My comment: Defining and categorizing things is what academic researchers are especially good at. I like their definition of crowdsourcing, and their typology looks solid. My only concern is that for managers who have no prior experience with crowdsourcing, choosing between different crowdsourcing types might be too complicated, if not outright intimidating. My advice to them would be this: remember that above all other things, crowdsourcing is a question. And it doesn’t really matter what this question is about, for as long as it is well-thought-out, properly defined and clearly articulated. So, forget for now about definitions and typology; focus instead on problem definition and try to understand what kind of responses will represent a solution to your problem. If this understanding will be expressed in a simple and coherent problem statement followed by in a set of clear-cut requirements to a successful solution, your crowdsourcing campaign will be just fine.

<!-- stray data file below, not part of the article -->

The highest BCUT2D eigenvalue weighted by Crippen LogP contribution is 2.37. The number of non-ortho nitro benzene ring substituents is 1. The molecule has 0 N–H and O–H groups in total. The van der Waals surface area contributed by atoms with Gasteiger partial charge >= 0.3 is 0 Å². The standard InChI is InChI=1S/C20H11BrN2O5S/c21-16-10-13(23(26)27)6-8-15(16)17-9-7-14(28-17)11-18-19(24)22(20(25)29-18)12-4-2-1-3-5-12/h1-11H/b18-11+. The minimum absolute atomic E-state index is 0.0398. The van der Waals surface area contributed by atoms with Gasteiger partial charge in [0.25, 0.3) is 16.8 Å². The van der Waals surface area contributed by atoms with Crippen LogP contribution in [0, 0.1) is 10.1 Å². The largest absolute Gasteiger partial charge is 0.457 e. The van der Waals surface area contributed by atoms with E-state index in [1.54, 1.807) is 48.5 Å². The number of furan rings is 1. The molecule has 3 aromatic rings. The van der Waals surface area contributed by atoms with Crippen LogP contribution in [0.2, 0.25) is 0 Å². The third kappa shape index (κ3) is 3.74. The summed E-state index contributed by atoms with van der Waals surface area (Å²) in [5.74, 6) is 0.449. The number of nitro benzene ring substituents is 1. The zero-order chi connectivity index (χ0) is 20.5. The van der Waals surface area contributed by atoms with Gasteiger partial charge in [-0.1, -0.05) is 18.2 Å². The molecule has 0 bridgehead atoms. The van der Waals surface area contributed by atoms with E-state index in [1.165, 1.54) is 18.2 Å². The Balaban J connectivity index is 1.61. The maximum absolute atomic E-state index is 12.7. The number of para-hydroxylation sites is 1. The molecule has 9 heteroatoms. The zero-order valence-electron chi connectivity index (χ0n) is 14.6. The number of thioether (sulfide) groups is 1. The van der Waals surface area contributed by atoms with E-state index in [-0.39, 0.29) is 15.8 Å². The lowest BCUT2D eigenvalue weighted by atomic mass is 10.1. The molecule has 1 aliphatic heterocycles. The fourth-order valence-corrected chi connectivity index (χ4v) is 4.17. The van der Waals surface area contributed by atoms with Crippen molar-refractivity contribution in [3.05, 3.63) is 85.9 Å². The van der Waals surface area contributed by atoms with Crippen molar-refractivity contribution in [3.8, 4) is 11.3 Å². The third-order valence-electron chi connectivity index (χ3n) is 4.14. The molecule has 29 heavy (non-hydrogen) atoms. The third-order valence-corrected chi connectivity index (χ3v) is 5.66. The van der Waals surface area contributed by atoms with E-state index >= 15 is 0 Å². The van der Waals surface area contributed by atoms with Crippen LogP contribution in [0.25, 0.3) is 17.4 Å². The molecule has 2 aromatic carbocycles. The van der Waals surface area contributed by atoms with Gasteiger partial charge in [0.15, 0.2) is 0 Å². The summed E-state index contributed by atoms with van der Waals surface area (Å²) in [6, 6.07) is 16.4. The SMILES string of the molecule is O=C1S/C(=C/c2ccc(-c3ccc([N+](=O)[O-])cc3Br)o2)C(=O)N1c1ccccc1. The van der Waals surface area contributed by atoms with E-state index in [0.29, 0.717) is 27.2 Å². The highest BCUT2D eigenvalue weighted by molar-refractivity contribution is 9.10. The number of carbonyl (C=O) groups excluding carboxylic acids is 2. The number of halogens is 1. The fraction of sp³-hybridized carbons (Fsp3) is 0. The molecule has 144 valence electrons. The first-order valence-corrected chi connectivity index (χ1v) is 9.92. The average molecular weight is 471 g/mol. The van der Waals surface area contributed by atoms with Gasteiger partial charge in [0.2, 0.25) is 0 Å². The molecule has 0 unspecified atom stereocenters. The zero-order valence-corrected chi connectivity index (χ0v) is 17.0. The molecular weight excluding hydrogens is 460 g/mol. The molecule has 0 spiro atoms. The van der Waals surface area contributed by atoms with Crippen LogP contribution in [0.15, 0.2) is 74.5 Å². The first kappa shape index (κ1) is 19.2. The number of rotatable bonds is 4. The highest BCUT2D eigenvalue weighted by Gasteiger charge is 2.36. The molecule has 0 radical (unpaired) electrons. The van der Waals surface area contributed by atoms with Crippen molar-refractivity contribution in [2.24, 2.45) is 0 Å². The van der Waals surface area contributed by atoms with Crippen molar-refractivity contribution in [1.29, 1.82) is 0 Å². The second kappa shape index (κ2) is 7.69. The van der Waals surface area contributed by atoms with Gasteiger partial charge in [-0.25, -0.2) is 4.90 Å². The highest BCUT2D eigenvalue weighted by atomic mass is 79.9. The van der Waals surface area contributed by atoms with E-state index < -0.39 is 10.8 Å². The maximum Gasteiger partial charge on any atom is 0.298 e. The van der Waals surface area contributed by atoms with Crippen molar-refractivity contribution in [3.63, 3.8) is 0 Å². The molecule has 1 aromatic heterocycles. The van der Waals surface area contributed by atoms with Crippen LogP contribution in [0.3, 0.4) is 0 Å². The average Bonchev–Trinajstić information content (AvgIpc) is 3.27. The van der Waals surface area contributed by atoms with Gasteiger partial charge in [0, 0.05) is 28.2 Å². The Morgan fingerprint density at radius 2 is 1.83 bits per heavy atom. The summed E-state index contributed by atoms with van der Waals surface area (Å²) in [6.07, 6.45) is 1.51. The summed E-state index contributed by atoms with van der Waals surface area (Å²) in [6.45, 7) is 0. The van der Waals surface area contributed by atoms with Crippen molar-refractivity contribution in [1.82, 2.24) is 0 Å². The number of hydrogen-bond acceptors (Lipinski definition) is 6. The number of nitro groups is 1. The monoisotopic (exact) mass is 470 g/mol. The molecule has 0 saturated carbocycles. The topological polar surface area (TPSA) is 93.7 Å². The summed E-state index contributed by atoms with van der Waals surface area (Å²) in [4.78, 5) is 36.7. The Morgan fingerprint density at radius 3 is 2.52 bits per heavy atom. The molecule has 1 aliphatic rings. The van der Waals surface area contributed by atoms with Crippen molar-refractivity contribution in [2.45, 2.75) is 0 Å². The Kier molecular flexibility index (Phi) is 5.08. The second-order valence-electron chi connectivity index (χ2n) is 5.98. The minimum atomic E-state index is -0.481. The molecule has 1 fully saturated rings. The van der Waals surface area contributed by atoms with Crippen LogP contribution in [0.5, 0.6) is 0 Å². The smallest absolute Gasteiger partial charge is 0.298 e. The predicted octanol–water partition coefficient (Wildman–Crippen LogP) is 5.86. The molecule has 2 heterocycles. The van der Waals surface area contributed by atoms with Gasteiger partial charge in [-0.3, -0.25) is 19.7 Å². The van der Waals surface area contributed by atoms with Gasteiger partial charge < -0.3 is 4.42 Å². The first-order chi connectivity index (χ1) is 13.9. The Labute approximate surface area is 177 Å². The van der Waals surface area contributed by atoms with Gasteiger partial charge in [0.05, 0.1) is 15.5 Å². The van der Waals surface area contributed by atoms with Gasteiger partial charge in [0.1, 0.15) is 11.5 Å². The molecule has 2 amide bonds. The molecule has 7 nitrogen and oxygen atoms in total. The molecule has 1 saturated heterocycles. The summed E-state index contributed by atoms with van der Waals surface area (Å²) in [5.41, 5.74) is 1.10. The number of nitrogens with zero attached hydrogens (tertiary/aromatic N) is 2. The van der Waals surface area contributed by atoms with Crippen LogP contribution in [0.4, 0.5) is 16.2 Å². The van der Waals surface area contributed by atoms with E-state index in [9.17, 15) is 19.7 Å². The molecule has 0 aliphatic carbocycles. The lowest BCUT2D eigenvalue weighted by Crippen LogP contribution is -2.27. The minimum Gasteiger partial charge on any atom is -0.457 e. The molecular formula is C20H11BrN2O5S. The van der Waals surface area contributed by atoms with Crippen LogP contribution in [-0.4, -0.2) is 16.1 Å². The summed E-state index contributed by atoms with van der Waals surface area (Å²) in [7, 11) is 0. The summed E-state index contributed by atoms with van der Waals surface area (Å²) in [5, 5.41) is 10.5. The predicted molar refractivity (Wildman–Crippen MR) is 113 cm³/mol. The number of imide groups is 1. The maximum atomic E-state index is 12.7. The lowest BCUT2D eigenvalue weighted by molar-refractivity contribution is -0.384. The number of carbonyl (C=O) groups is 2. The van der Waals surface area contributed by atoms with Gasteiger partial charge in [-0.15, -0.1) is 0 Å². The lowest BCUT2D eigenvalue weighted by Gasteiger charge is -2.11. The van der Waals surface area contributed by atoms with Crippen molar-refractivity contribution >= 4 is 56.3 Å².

- The other indispensable part of any crowdsourcing campaign, in addition to a problem, is a crowd, and Prpic et al. correctly point out the need to “construct” a crowd. Two aspects are especially important in this context: the size of the crowd and its composition. The authors seem to favor an idea that larger crowds are generally more advantageous than smaller ones; however, they also see benefits of working with smaller (“closed”) crowds. At the same time, they state that “[d]ifferent crowds possess different knowledge, skills and other resources, and accordingly, can bring different types of value to an organization.” Taking to a logical conclusion, that would mean that organization should try to construct a customized crowd for each crowdsourcing campaign.